Most people who live near the water regard gulls as more of a nuisance than an attraction. Gulls are noisy, they crap all over everything, they chase away other birds and one never knows when a piece of lobster or crab will drop unexpectedly from the sky and explode into meaty pulp followed by a gaggle of angry gulls who have decided to throw down right in front of the startled soul who had no other intention than to walk across a parking lot. I, myself, have even been startled a time or two by shellfish falling from the sky, but it seems to me an indication of intelligence. These creatures understand gravity.
My friends have long been aware of my (misplaced, they say) love of gulls. Several years ago, in fact, I found myself in a good-natured argument about the worth of these fine birds while relaxing on public beach in Newport with my friends Stacy and Debbie. It was a perfect New England summer day, the water warm enough that one could actually break it apart and put it into drinks.
We lounged on the beach and I found myself idly watching the gulls play above us. I mentioned their grace and beauty and was immediately met with disgusted faces and knowing assertions as to the filthy nature of these birds. They are ugly. They are trashy. Not so, I countered. They are magnificent.
“I disagree,” Stacy said.
“Yeah, they shit on everything,” Debbie added.
“No,” I said. “They are beautiful and magnificent creatures. Look, there, at that one. Watch him. Isn’t it amazing the way he comes out of that dive. Just watching them in flight gives me the chills. They are the most graceful and wonderful of birds. A sea could not be a sea without its gulls; they give it character, life and vitality. Sure they can be an annoyance, and even dangerous when sucked into airplane engines, but look at them. Just look. They make flying seem so easy!”
I think I was still pontificating when it hit me. It felt like a splash of water in my eye, but it had a mass, a thickness that quickly settled in and told me otherwise. I yelped it horror as I wiped bird shit from my eye. It was burning and I had to hastily remove my contact lens (not to be reinserted until after a long bath in an enzyme cleaning solution). I ran to the water line and began flinging salt water into my eye as I tried to purge myself of the excrement that had silenced my defense of the birds who still swooped uncaring above me.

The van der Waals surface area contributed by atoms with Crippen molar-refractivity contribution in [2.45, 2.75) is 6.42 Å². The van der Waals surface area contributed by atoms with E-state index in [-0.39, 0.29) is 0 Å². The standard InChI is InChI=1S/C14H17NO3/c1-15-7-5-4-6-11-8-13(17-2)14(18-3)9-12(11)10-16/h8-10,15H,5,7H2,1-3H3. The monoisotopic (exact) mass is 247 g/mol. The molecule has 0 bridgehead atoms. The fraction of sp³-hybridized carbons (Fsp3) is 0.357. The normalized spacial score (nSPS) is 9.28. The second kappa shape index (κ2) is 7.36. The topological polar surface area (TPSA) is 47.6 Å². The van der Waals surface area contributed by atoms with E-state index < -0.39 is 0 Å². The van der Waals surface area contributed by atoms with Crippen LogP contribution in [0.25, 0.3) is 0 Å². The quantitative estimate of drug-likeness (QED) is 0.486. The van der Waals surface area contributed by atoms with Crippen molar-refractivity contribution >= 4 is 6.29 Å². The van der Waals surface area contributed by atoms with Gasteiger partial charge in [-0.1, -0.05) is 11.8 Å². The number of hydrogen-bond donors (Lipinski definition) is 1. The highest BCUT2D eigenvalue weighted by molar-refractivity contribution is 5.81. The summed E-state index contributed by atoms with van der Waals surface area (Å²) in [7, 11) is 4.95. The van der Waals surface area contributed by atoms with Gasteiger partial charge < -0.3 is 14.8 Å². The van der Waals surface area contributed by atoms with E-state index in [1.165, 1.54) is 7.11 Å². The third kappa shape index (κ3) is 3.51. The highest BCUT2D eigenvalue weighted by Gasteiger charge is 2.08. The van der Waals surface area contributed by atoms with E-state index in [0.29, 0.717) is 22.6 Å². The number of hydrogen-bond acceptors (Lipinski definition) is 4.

Stacy and Debbie did not stop laughing for three days. They kept the joke running by buying me a copy of Jonathan Livingston Seagull. They assumed that I would now be anti-gull since I had now witnessed the ugly side of these hateful birds, but I must admit that I respect them more for it. I had elevated them to a plateau of ridiculous grandeur and one gull had knocked me down when rising to his defense.
I still love these great shoreline birds, and I miss them sorely now that I live in central Texas where gulls are nearly as uncommon as polar bears. I respect them more too. As with all animals (wild, domestic, and human), they are simply creatures, eking out a way to survive and not concerning themselves so much with who they may shit on in the process. But still, grim reality is not nearly as fun, as awe-inspiring, as interesting as watching them fly over the waves, swooping gracefully in search of a living.